UZH Wishes Us All a Happy Robot Easter

It's a Robot Easter in Zurich, a robots are teaming up to celebrate

1 min read
UZH Wishes Us All a Happy Robot Easter

Happy Easter! We're busy stuffing our faces with chocolate (since that's what Easter is all about, right?), but not too busy to cover our keyboards with fingerprints of melted chocolatey goodness bringing you this robot Easter video from University of Zurich.

We're fairly certain that no bunnies were eaten by robots in the making of this video. But seriously, using the AR Drone to spot for the youBot is awesome, and a lot like some of the research we saw at IROS last year. And also, <3 bunnies riding robots (and writing code).

[ AI RPG UZH ]

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The Bionic-Hand Arms Race

The prosthetics industry is too focused on high-tech limbs that are complicated, costly, and often impractical

12 min read
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A photograph of a young woman with brown eyes and neck length hair dyed rose gold sits at a white table. In one hand she holds a carbon fiber robotic arm and hand. Her other arm ends near her elbow. Her short sleeve shirt has a pattern on it of illustrated hands.

The author, Britt Young, holding her Ottobock bebionic bionic arm.

Gabriela Hasbun. Makeup: Maria Nguyen for MAC cosmetics; Hair: Joan Laqui for Living Proof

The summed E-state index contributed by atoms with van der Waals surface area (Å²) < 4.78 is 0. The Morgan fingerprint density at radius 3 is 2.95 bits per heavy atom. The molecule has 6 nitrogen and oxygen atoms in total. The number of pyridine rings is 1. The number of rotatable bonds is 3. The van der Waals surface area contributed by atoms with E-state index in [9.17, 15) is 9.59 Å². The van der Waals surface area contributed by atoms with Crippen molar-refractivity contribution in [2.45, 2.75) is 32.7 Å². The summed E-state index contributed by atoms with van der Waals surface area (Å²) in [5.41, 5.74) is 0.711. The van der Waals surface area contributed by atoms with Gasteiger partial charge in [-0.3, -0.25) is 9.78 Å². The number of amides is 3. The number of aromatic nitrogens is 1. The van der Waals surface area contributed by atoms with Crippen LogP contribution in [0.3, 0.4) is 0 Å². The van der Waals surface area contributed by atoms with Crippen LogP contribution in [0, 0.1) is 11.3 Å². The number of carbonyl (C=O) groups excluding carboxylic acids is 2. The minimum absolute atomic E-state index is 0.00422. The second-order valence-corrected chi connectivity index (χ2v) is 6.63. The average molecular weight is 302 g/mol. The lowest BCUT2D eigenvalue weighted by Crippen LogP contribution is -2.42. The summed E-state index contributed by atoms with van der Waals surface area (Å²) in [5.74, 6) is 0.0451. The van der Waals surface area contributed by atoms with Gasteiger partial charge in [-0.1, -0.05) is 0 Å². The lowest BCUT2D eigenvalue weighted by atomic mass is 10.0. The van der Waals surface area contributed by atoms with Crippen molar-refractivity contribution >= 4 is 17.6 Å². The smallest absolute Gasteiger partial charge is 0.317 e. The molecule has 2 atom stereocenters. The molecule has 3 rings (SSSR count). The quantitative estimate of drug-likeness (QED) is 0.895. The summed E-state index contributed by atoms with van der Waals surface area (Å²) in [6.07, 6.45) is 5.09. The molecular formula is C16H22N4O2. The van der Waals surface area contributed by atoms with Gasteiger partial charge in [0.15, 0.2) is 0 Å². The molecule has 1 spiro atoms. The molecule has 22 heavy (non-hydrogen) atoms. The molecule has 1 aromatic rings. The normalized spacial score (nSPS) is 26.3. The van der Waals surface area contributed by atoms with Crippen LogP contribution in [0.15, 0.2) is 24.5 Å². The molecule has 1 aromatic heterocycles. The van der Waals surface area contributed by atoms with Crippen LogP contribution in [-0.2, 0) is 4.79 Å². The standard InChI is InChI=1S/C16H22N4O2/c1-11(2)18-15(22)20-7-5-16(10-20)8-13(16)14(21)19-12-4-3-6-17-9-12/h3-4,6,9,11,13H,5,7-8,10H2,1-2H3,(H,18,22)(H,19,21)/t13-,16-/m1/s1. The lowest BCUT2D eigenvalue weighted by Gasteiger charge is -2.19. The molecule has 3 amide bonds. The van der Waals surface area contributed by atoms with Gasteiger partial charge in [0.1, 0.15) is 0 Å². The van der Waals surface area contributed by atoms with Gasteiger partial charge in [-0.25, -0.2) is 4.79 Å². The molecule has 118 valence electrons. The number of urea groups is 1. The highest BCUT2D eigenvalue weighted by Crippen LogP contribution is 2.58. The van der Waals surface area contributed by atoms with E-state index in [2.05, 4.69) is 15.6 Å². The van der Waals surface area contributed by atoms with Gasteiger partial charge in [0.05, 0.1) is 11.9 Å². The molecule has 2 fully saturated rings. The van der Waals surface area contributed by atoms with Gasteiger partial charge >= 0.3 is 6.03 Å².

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In Jules Verne’s 1865 novel From the Earth to the Moon, members of the fictitious Baltimore Gun Club, all disabled Civil War veterans, restlessly search for a new enemy to conquer. They had spent the war innovating new, deadlier weaponry. By the war’s end, with “not quite one arm between four persons, and exactly two legs between six,” these self-taught amputee-weaponsmiths decide to repurpose their skills toward a new projectile: a rocket ship.

The story of the Baltimore Gun Club propelling themselves to the moon is about the extraordinary masculine power of the veteran, who doesn’t simply “overcome” his disability; he derives power and ambition from it. Their “crutches, wooden legs, artificial arms, steel hooks, caoutchouc [rubber] jaws, silver craniums [and] platinum noses” don’t play leading roles in their personalities—they are merely tools on their bodies. These piecemeal men are unlikely crusaders of invention with an even more unlikely mission. And yet who better to design the next great leap in technology than men remade by technology themselves?

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